The Standards Blog

Whither Web 2.0?

Semantic & NextGen Web

Over at Courante.com, there's a thread debating whether the Web 2.0 will be an anarchic mix of individualized, patched together next steps, or the orderly Semantic Web envisioned by Tim Berners-Lee. Well, let's think about that.

Over at Courant.com, Alan Wexelblat has been mulling over a Bob Cringely column in a post called Grokster Decision Leads to Web 2.0? Alan summarrizes Cringely and responds (in part) as follows:

The true successor, says Bob, will be an API-based service built from pieces offered by different organizations, so different from Grokster that there won't even be an entity to which the intention standard could be applied. Erm, maybe. Cringely leaves out a lot of steps in this chain, one of which is that the semantic Web project is in its fourth year and shows no signs of disturbing the huge growth of the WWW as we know it. There's every reason to believe that the semantic Web will remain a pipe dream for many years to come, and file-sharing will likely continue to evolve in the meantime.

In a comment, jtw (a former W3C Semantic Web team member) has a more hopeful view, concluding, "So I would argue that, in fact, the semantic web as seen by W3C is indeed well on its way. It just hasn't made that jump outside of its initial domains yet. But wait til the first real semantic web browser hits..."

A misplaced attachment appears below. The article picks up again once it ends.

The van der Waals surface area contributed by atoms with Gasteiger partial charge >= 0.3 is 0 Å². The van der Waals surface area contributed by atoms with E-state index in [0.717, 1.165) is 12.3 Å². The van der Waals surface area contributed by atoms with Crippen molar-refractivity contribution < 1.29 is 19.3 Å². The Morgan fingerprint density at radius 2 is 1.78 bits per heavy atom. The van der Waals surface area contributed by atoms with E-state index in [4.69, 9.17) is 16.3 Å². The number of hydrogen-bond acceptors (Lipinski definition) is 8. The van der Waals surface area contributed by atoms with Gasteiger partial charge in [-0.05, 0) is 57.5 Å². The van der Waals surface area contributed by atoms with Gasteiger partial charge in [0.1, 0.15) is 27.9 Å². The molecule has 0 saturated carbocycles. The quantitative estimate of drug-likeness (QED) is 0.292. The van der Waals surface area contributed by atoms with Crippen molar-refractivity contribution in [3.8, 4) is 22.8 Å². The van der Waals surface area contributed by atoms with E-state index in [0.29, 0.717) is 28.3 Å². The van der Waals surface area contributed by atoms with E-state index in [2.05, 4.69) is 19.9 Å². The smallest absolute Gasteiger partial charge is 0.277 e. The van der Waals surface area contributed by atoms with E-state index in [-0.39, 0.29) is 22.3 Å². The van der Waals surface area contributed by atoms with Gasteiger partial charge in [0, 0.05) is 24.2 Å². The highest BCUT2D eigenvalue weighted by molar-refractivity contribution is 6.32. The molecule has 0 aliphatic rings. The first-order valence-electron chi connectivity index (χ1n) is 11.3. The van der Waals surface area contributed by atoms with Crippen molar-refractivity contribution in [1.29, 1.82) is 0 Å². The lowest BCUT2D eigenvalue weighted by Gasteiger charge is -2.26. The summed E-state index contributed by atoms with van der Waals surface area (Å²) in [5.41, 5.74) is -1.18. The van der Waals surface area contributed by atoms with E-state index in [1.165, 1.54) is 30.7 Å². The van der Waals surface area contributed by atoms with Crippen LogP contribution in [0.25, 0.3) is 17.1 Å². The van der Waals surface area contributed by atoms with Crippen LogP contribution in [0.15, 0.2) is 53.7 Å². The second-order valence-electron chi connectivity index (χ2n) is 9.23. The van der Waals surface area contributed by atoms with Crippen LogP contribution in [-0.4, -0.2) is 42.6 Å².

But will there be a Semantic Web browser (or, more responsively to jtw, will it lead the charge of conversion, or will it take advantage of the conversion after the geeks have led the way?

I'm of the opinion that it will be somewhere in the middle. Somebody (or somebodies) will inevitably see the SemWeb as an opportunity to either chip away at the Big Browser Boys' market share, or, alternatively, tweak their collective tails -- just because then can (presumably using, say, FireFox), and the Big Boys will respond not to the opportunity, but defensively.

You can read Tim Berners-Lee's most recent opinions on this subject (which can briefly be summarized as "been there, done this before; just be patient) in the June CSB: The Semantic Web: an Interview with Tim Berners-Lee. My own, somewhat more subdued opinions are in the Editorial from the same issue: Web of Dreams. In brief, I'm more in agreement with jtw (his Semantic browser observation aside) and Tim than Alan, but still believe that we have a few years to wait before the SemWeb wagon really gets rolling.

Assuming that it's still to early to call it all a question of "when" and not "whether,", I think that one of the big "ifs" relates to whether the ad hoc, neural, viral world of tagging and other shortcuts that people will think up will absorb all of the energy, which is closer to Cringely's point (which, you may recall, is where this all began). Perhaps the appetite for more rigid and demanding Semantic approaches will be limited to highly structured, highly disciplined areas like health sciences, leading to two parallel Webs: a stuffy, precise, and more reliable Semantic one, and an anarchic, freewheeling, morphing one that rollicks along, trying out all kinds of interesting experiments that may (or may not) eventually settle into something we can't even imagine at this point in time. Personally, that sounds like not such a bad future to me.

Either way, we'll see. But best not to be in too much of a hurry to find out.